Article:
Mother Jones

Mother Jones

Labor activist Mary Harris Jones, known as Mother Jones, is remembered for her efforts to push for worker’s rights well into the later years of her 93-year life. 

But Jones’s matronly persona and moniker were no accident. It was intentionally crafted by Jones in an effort to push her message and garner media attention. 

“She didn’t stumble into becoming a vocal labor leader,” said Aimee Loiselle, a postdoctoral fellow at Smith College. 

Loiselle said Jones crafted a persona of “Mother Jones” as she entered her 60s, including using the nickname, wearing matronly black clothing and even lying about her age to make herself older. She would often use items while on stage, including bloody shirts meant to represent the ones worn by workers, though Loiselle said it’s up for debate as to whether they were the actual shirts or ones created for props. 

“These were conscious choices that she realized would get media attention in addition to being effective with the workers,” Loiselle said. “It’s right around the time when newspapers are becoming more popular, literacy is increasing and photography is becoming a part of regular newspaper coverage, and she’s very aware of that when she’s talking.” 

Jones was born in 1837 in Ireland and immigrated to Canada with her family at age 5. She first worked as a teacher at a Michigan Catholic school, then as a seamstress in Chicago, before moving to Memphis for another teaching job and marrying George Jones, a member of the Iron Molders’ Union in 1861. They had four children in six years, and in 1867 her entire family died in a yellow fever epidemic, according to the Women’s National History Museum.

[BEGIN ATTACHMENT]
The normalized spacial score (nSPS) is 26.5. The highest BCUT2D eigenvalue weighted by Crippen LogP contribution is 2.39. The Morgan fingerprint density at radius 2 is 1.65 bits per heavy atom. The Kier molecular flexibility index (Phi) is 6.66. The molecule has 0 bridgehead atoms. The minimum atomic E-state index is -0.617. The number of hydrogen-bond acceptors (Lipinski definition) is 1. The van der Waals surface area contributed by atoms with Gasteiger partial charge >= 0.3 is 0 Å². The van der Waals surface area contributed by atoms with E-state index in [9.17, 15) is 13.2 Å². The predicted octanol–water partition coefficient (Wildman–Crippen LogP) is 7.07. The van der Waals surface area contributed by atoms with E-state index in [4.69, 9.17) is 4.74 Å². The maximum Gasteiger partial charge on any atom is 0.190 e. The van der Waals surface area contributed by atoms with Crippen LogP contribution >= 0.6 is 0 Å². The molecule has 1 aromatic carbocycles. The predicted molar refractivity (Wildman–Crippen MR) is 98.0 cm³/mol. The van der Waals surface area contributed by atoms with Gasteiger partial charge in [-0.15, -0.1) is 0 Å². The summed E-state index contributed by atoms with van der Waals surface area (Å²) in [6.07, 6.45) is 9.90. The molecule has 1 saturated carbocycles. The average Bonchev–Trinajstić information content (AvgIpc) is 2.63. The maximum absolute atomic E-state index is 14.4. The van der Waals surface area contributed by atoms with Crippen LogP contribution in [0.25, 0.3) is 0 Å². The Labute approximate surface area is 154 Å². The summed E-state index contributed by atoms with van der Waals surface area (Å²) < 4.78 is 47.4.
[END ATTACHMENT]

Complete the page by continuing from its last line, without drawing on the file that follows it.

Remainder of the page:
After her family died, she returned to Chicago and resumed sewing before losing everything she owned in the Great Chicago Fire of 1871. She then attended Knights of Labor meetings and in 1877 took up the cause of working people, according to the museum. 

Jones is often associated with helping organize male coal miners in 1913-1914. By that time, she was a visible activist after having used the Mother Jones persona for more than a decade, but Jones did quite a bit of her earlier work fighting and organizing alongside female workers, Loiselle said. 

Jones helped organize a strike in 1901 of Pennsylvania silk mill workers, mostly teenage girls and young women. Loiselle said it’s an example of Jones’s savvy nature around organizing. 

“She understood if we get photographs of these young teenage-to-early-20s women striking for better wages [and] marching, that’s going to be an appeal that the company cannot just brush off as, ‘These trouble making workers,’ ” Loiselle said. 

Jones was not a supporter of women’s suffrage. According to the National Women’s History Museum, she argued “you don’t need a vote to raise hell” and pointed out that the women of Colorado had the vote and failed to use it to prevent appalling conditions. 

Loiselle said Jones was not so much anti-suffrage as focused on class battles, at one point stating, “I’m not an anti- to anything which brings freedom to my class.”

Loiselle said Mother Jones “used her gender in a radical way, even if she didn’t necessarily challenge the idea of gender norms.”

“She knew a woman standing on stage waving a bloody shirt was going to hit people more powerfully than a man doing it.”

— Rebecca Klar

photo: Library of Congress/Bertha Howell